Is it peace when two friends who haven’t spoken to each other for years finally decide to agree to disagree, to speak civilly to each other, but still can’t stand to be in each other’s company? Is that peace? Well, not according to God’s definition.
When a church maintains its rituals and programs and continues to be filled with division and strife and coldness and resentment, is that a peaceful church? Of course not. Not according to this definition. You see, peace is unity, harmony. It is sharing the mutual enjoyment. It is being one. Anything else is superficial and temporary and highly questionable. You know I am right, don’t you? You have made peace on superficial terms, and have only found it externally.
If you merely agree to stop fighting, it is not peace. Sooner or later, something will happen, or someone will say something, and all of the old animosity will surge to the surface again. It is only temporary, and never very satisfying. This is why what we call peace among nations never lasts — it isn’t real peace. It isn’t unity at all. It is merely being fed up with the fighting and agreeing to stop it for awhile until we can all recuperate and rearm. Then it breaks out all over again because nothing was ever settled. God isn’t interested in that.
But Paul is explaining the secret of peace. The secret of unity is a Person: “He is our peace.” And when Christ Jesus makes peace — between individuals or between nations — that peace will satisfy everyone; it will be permanent, and a genuine peace. It will be a real peace that will last and last. And it will be an entirely satisfying experience.
At one time Chile and Argentina were about to go to war. But instead, they entered into a pact, a covenant of peace. To commemorate that covenant, they erected a huge statue called The Christ of the Andes. At the bottom of that statue are these words inscribed:
“Sooner shall these mountains crumble to dust, then Chile and Argentina shall break the peace they have sworn at the feet of the Redeemer.”
That’s great! That is what we need to do with the Church. Jesus is willing to expose His heart to us, so we need to expose our hearts with our brothers and sisters and make our own pact at the feet of the Redeemer.
What Paul is saying is that to live at peace, you must have peace. The problem with most of us is that we want to start by clearing up only the results of conflict. God never starts there; he starts with the person. He says peace is a Person, and for you to live at peace with someone else, you must be at peace with the Person of Christ. If you have His peace, then you can start solving the conflicts around you. But you never can do it on any other terms. So the place to start, the origin of peace, is to settle any problems between you and Jesus Christ. That is always the place to start.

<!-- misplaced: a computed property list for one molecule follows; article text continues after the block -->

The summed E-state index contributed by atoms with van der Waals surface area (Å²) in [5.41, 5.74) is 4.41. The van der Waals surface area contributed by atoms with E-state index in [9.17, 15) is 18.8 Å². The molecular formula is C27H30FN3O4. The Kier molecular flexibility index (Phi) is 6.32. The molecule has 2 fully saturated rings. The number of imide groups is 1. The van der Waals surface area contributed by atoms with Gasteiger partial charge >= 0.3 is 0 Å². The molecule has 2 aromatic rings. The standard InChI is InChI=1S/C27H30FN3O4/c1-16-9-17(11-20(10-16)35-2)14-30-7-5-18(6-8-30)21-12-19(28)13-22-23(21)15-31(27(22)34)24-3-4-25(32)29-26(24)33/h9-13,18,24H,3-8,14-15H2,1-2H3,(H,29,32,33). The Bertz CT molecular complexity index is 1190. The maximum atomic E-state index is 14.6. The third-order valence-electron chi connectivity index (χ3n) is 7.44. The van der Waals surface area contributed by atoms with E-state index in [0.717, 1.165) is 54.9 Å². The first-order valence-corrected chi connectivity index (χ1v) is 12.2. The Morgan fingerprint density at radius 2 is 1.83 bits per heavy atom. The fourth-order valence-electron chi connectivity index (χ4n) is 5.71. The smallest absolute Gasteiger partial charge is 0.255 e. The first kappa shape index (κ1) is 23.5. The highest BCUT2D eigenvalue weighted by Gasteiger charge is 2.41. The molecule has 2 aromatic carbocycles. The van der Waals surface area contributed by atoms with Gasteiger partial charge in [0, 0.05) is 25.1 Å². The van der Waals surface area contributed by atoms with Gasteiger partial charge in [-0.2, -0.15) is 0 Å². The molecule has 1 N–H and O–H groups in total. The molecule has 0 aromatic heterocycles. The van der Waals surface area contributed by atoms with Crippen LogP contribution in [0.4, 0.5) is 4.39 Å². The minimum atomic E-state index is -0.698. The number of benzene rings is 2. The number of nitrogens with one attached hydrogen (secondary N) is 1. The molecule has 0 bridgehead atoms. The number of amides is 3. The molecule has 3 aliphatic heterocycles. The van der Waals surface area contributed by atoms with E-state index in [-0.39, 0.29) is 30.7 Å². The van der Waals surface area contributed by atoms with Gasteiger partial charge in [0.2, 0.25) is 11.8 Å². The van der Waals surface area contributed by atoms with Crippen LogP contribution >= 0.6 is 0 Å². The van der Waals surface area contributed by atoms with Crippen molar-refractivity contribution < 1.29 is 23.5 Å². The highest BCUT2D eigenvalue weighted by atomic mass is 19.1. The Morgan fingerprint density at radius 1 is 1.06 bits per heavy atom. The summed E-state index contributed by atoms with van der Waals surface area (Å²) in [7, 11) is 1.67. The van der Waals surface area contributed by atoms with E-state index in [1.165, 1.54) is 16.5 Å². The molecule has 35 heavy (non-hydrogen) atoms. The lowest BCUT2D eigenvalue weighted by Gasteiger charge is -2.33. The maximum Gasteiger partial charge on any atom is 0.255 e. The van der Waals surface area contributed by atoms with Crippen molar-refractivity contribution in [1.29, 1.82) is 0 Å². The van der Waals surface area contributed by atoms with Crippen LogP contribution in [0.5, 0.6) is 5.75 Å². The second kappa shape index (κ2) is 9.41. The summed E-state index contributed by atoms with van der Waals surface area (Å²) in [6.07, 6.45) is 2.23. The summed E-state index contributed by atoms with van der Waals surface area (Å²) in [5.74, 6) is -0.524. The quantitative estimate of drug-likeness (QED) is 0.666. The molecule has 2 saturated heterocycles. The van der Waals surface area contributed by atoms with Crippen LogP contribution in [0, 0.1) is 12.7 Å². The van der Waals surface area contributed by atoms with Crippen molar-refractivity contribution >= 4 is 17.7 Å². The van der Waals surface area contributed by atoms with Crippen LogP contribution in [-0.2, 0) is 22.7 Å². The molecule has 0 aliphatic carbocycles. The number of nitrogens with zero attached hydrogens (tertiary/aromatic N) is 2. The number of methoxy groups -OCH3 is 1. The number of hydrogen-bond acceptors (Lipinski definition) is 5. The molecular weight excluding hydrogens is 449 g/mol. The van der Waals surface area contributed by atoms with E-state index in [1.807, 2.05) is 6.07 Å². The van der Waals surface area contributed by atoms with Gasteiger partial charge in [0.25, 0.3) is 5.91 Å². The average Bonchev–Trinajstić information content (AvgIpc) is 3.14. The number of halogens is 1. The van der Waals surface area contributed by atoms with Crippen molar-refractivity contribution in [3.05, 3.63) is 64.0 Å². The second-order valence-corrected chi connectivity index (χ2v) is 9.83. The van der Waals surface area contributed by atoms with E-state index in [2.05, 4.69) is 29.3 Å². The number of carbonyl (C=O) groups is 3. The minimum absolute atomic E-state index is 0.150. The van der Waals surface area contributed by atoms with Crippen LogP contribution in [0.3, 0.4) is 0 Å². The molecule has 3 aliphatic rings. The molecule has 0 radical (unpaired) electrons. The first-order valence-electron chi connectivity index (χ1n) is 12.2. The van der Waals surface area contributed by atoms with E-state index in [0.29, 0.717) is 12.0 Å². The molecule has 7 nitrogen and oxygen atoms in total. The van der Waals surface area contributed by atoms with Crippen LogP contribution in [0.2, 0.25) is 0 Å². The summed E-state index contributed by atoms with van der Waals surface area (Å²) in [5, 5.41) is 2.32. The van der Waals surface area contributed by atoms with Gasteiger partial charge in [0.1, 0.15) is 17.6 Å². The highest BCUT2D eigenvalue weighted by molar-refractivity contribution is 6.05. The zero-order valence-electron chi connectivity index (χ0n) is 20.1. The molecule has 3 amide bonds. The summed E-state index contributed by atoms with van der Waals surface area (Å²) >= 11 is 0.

Many people contact me with various problems involving conflict. Usually, they are upset, troubled, discouraged, angry. They go to great length to describe all the terrible things the other person had done, and all the reasons why they are justified in being so angry, and feeling so mistreated. I listen to it all and then say, “Yep, you have a problem. But that isn’t your only problem. You actually have two problems. And the one you haven’t mentioned at all is the one you must start with.” They don’t want to hear it, but I have to explain that their problem is that they don’t have any peace themselves. They are not at peace. They are upset, angry, emotionally distraught. And everything they do and think is colored by their anger and blame. They can’t see anything straight; they don’t see things in balance, they have distorted perspectives, and everything is out of focus. It is impossible to resolve their problem until they acquire peace.
But this is the promise of God to Christians: He is our peace. Once they change their attitude, once they settle their heart, once the matter is placed into the hands of the Lord and they see that He is actively involved, a solution will be presented. And, their own heart will be at peace. There is profound psychological insight in the fact that Paul begins with the declaration that Christ is our peace. He alone can accomplish it — making us one.